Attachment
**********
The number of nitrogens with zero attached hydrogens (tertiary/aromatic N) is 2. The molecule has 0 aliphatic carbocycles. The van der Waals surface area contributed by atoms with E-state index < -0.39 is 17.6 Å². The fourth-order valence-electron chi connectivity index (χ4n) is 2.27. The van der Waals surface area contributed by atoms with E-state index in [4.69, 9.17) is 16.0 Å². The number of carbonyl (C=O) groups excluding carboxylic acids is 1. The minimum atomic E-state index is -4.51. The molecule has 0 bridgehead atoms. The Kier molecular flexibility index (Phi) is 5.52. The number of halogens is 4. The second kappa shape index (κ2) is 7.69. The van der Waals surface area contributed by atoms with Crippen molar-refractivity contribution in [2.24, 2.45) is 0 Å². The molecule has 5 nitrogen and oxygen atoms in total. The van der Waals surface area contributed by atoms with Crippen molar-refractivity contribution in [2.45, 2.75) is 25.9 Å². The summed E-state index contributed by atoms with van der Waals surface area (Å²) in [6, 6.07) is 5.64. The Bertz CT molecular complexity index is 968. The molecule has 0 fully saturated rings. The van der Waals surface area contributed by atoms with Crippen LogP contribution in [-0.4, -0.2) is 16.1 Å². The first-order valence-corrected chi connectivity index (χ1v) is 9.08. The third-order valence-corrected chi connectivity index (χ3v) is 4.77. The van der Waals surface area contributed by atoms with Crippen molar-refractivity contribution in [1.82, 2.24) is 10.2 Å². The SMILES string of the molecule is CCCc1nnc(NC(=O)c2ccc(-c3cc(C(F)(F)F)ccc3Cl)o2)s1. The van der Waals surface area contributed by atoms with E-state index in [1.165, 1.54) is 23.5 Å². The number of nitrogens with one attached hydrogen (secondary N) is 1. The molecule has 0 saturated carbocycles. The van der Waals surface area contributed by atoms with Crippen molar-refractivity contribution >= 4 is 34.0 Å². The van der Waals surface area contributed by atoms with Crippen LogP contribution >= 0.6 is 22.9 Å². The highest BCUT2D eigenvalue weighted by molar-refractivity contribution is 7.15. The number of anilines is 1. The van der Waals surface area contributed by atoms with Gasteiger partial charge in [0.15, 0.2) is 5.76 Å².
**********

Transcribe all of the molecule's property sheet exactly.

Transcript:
The number of nitrogens with zero attached hydrogens (tertiary/aromatic N) is 2. The molecule has 0 aliphatic carbocycles. The van der Waals surface area contributed by atoms with E-state index < -0.39 is 17.6 Å². The fourth-order valence-electron chi connectivity index (χ4n) is 2.27. The van der Waals surface area contributed by atoms with E-state index in [4.69, 9.17) is 16.0 Å². The number of carbonyl (C=O) groups excluding carboxylic acids is 1. The minimum atomic E-state index is -4.51. The molecule has 0 bridgehead atoms. The Kier molecular flexibility index (Phi) is 5.52. The number of halogens is 4. The second kappa shape index (κ2) is 7.69. The van der Waals surface area contributed by atoms with Crippen molar-refractivity contribution in [2.24, 2.45) is 0 Å². The molecule has 5 nitrogen and oxygen atoms in total. The van der Waals surface area contributed by atoms with Crippen molar-refractivity contribution in [2.45, 2.75) is 25.9 Å². The summed E-state index contributed by atoms with van der Waals surface area (Å²) in [6, 6.07) is 5.64. The Bertz CT molecular complexity index is 968. The molecule has 0 fully saturated rings. The van der Waals surface area contributed by atoms with Crippen LogP contribution in [-0.4, -0.2) is 16.1 Å². The first-order valence-corrected chi connectivity index (χ1v) is 9.08. The third-order valence-corrected chi connectivity index (χ3v) is 4.77. The van der Waals surface area contributed by atoms with Crippen molar-refractivity contribution in [1.82, 2.24) is 10.2 Å². The SMILES string of the molecule is CCCc1nnc(NC(=O)c2ccc(-c3cc(C(F)(F)F)ccc3Cl)o2)s1. The van der Waals surface area contributed by atoms with E-state index in [1.165, 1.54) is 23.5 Å². The number of nitrogens with one attached hydrogen (secondary N) is 1. The molecule has 0 saturated carbocycles. The van der Waals surface area contributed by atoms with Crippen molar-refractivity contribution >= 4 is 34.0 Å². The van der Waals surface area contributed by atoms with Crippen LogP contribution >= 0.6 is 22.9 Å². The highest BCUT2D eigenvalue weighted by molar-refractivity contribution is 7.15. The number of anilines is 1. The van der Waals surface area contributed by atoms with Gasteiger partial charge in [0.15, 0.2) is 5.76 Å².